Honeydew melon is rich in bone-building folate, vitamin K and magnesium, while cantaloupe is packed with vitamin C, a powerful antioxidant that protects your cells from oxidative damage. ‘Foods with a high-water content are more filling as they delay gastric emptying,’ adds Ruani. Chop up and serve with parma ham for a salty-sweet treat.
- Banana with cottage cheese
Combine a dollop of cottage cheese, a banana and a sprinkle of granola to make your own faux-sundae. Bananas are one of the best fruit sources of vitamin B6, which helps your body to utilise energy from protein and carbohydrates, while cottage cheese is packed with gut-healthy probiotic cultures. Top with cacao nibs and a squeeze of honey.
- Tamari sunflower seeds
Sunflower seeds are a rich source of phytosterols and a type of fatty acid called oleic acid, both of which are proven to reduce cholesterol levels, improve heart health and reduce inflammation. Roast them in tamari sauce and keep them in an airtight container for easy snacking.
- Baked apple
Apples are packed with pectin, which acts as a prebiotic and feeds the good bacteria in your gut. For a hearty, warming dessert-style snack, try coring an apple, topping it with oats, nuts and cinnamon, and baking it in the oven for 20 minutes or so. Oats contain a unique group of antioxidants called avenanthramides, which may help lower your blood pressure.
- Pesto boiled eggs
Eggs are extremely nutritious, but they can be a little bland-tasting on their own – so try smearing pesto over a freshly-boiled egg to inject some flavour. Your risk of cardiovascular disease decreases a little when you consume an egg almost every day, researchers from Beijing University found.
Gram-for-gram, popcorn contains more antioxidant polyphenols than fruits and vegetables, the American Chemical Society found. This is because it only contains around four per cent water, while fresh produce might contain up to 90 per cent. Skip the butter and enjoy yours air-popped and lightly-seasoned to reap the benefits.
- Kale crisps
Unlike potatoes, kale retains its nutritional value when made into crisps. Impressive, given that it’s one of the most nutritionally-dense plant foods on the planet – particularly when it comes to vitamins A, C and K, and powerful antioxidants like quercetin and kaempferol.
- Crackers, cheese and Marmite
Pair your favourite calcium-rich cheese with high-fibre crackers for a gut-healthy crunch. Add a teaspoon of Marmite to score a huge B-vitamin hit: 50 per cent of your daily thiamin needs, 25 per cent of your niacin, riboflavin and B12 intake, around 20 per cent of your folate requirements, and 15 per cent of your daily iron.
Chicken is loaded with protein, niacin, vitamin B6 and the amino acid tryptothan, which is essential for your brain health.
- Open-faced turkey sandwich
Toast a slice of whole grain bread, spread with a teaspoon of honey mustard, and top with two slices of turkey. The bird is loaded with protein, niacin, vitamin B6 and the amino acid tryptothan, which is essential for your brain health and mood. The fibre in the bread ‘is important to keep your digestive tract in check,’ Stark adds.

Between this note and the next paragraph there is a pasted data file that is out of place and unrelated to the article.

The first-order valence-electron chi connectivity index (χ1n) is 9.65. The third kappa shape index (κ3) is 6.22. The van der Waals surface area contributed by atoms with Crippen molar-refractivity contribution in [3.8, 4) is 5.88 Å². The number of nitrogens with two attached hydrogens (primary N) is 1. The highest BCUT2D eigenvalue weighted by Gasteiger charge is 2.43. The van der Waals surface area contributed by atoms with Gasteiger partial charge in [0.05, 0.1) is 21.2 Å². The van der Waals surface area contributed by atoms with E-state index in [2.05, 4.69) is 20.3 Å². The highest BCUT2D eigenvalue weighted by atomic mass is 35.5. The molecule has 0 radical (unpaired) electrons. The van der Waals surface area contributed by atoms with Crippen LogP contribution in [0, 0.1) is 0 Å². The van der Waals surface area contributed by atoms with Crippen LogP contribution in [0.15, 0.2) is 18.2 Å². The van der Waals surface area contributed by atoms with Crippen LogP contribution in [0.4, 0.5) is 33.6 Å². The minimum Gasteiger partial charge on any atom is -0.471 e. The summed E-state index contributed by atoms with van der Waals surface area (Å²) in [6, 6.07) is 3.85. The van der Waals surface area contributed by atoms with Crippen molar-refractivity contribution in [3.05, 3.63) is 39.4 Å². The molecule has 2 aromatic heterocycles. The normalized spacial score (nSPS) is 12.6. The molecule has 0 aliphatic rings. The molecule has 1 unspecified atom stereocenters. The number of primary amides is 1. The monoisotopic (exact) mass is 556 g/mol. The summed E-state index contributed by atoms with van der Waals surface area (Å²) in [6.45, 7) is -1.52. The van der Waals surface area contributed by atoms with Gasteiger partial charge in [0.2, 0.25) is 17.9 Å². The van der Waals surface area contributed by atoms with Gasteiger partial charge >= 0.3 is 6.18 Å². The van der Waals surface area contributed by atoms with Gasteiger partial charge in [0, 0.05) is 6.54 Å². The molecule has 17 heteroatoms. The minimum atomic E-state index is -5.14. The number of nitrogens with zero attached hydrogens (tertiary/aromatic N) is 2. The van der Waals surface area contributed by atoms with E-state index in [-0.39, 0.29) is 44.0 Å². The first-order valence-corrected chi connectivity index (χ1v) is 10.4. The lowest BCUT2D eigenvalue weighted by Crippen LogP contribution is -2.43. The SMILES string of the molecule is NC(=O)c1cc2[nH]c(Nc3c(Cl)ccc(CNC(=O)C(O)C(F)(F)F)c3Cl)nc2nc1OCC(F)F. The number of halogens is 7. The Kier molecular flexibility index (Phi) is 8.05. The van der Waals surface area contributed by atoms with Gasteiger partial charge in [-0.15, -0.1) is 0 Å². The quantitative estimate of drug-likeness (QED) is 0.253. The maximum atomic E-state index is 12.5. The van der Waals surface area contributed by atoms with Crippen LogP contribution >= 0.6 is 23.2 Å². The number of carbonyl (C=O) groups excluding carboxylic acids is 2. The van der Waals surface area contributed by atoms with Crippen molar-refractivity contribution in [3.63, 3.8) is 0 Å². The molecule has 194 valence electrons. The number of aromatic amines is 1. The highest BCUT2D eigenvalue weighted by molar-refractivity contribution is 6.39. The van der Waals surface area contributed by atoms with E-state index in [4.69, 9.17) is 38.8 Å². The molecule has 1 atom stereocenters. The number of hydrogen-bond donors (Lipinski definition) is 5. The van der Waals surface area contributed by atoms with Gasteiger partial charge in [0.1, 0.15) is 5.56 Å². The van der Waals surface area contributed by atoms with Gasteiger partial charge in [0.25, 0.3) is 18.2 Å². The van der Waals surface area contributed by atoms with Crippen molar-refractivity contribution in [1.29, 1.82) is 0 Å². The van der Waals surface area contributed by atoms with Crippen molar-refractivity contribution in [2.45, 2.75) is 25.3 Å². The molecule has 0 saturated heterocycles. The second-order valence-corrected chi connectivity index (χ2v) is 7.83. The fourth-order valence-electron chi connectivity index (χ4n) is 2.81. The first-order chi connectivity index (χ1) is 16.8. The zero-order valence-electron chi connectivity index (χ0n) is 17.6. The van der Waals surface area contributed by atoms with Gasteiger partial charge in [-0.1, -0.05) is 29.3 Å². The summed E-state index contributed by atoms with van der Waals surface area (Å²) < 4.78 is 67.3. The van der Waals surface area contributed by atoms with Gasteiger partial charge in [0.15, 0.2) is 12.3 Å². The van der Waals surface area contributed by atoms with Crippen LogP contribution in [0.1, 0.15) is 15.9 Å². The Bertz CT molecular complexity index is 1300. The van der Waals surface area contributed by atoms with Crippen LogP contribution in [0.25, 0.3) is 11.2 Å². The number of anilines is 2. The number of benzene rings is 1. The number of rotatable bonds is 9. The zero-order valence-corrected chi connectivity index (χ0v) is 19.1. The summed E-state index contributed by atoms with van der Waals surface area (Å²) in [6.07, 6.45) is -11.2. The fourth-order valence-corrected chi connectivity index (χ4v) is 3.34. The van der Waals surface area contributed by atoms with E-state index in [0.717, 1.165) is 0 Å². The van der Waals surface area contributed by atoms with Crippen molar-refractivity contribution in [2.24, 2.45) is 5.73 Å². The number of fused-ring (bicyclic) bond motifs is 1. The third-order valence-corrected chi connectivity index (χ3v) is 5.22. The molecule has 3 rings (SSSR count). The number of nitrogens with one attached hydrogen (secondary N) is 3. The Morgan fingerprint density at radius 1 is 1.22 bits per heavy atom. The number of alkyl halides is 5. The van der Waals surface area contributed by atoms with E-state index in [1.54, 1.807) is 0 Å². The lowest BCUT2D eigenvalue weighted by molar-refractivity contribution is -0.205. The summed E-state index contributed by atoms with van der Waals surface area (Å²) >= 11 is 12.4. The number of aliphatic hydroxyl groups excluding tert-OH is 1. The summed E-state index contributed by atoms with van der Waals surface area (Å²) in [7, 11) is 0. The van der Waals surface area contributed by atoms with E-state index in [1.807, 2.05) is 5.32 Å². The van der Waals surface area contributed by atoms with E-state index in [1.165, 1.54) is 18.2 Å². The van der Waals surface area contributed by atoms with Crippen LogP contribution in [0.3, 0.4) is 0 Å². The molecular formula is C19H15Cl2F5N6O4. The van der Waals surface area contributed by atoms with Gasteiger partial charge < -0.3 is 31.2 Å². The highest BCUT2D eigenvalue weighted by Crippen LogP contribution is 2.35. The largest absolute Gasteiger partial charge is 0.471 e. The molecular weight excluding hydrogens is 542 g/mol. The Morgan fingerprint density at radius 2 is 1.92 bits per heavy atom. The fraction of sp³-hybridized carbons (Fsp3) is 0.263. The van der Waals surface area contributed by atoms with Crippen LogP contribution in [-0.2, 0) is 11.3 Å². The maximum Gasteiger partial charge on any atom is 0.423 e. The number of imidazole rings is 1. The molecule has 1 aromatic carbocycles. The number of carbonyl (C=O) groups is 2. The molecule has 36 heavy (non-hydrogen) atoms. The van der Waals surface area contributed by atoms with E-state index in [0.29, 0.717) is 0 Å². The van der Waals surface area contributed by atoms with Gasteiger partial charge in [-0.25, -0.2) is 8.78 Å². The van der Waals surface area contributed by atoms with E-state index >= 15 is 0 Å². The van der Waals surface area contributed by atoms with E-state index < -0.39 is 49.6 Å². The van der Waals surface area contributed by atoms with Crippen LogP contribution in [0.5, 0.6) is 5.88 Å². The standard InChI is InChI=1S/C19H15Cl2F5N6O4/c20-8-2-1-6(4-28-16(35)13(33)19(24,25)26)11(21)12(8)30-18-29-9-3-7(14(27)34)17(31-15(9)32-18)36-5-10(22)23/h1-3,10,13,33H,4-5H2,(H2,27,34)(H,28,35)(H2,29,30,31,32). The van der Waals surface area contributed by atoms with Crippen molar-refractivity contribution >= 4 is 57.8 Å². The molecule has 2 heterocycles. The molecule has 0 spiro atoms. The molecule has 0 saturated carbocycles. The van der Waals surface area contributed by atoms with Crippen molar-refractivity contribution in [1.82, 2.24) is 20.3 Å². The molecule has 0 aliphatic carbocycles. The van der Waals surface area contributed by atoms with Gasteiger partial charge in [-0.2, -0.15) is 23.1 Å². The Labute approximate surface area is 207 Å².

- Broccoli and tzatziki
Tzatziki is super quick and easy to make at home: just combine cucumber, greek yogurt, garlic and mint and pair with chopped raw broccoli. Like other cruciferous veg, it contains high levels of an antioxidant called sulforaphane, which neutralises toxins, dampens inflammation and may have anti-cancer effects. Raw broccoli contains ten times more sulforaphane than cooked
- Coconut yogurt and pomegranate
Protein-rich foods like coconut yogurt ‘reduce your desire to continue eating and keep you fuller for longer,’ says Ruani. Sprinkle pomegranate over the top – it reduces the amount of the stress hormone cortisol in the body, which increases insulin sensitivity and causes your blood pressure to level out, according to Queen Margaret University.
- Roasted chickpeas
Packed with potassium, B vitamins, iron, magnesium, and selenium, chickpeas taste delicious roasted with spices like smoked paprika, garlic, and chilli flakes. Not a fan? Experiment with different pulses – eating one serving a day of beans, peas, chickpeas or lentils can increase fullness, a meta-analysis from St. Michael’s Hospital concluded.
- Mozzarella and tomatoes
This quintessentially Italian combo tastes great any time of the day. Tomatoes are a rich source of the antioxidant lycopene, which may protect against heart disease and certain types of cancer, while mozzarella is packed with protein, calcium and vitamin B12.
- Chicken protein pot
For a twist on the traditional tuna Niçoise salad, combine a large boiled egg, chicken, green beans, tomato, chicken and a dash of French dressing in a pot. Like tuna, chicken contains plenty of omega-3 fatty acids, easy-to-digest protein, and brain-boosting vitamin B12 and choline.
- Chocolate-dipped fruit
Looking to satisfy a sweet tooth? Roll strawberries, pineapple, orange, or cherries in melted dark chocolate followed by chopped nuts. Leave to set in the fridge or eat straight away. When you eat dark chocolate, your gut bacteria ferments it into anti-inflammatory compounds that benefit your heart health, the American Chemical Society found.
- Frozen berries
Pop freshly-washed blackcurrants, blueberries or raspberries in the freezer – you could even put a dark chocolate chip into each berry – for a healthy, refreshing sweet treat. They contain healthful antioxidants known as anthocyanins, which possess proven anti-diabetic, anti-cancer, anti-inflammatory, anti-microbial, and anti-obesity effects.
- Stuffed ham roll-ups
Pork is higher in iron, thiamine, and other B vitamins than chicken and fish – pair sliced ham with chives, cream cheese and pickles for a satisfying snack. Fermented pickles are loaded with health benefits – they’re packed with probiotics, antioxidants and electrolytes.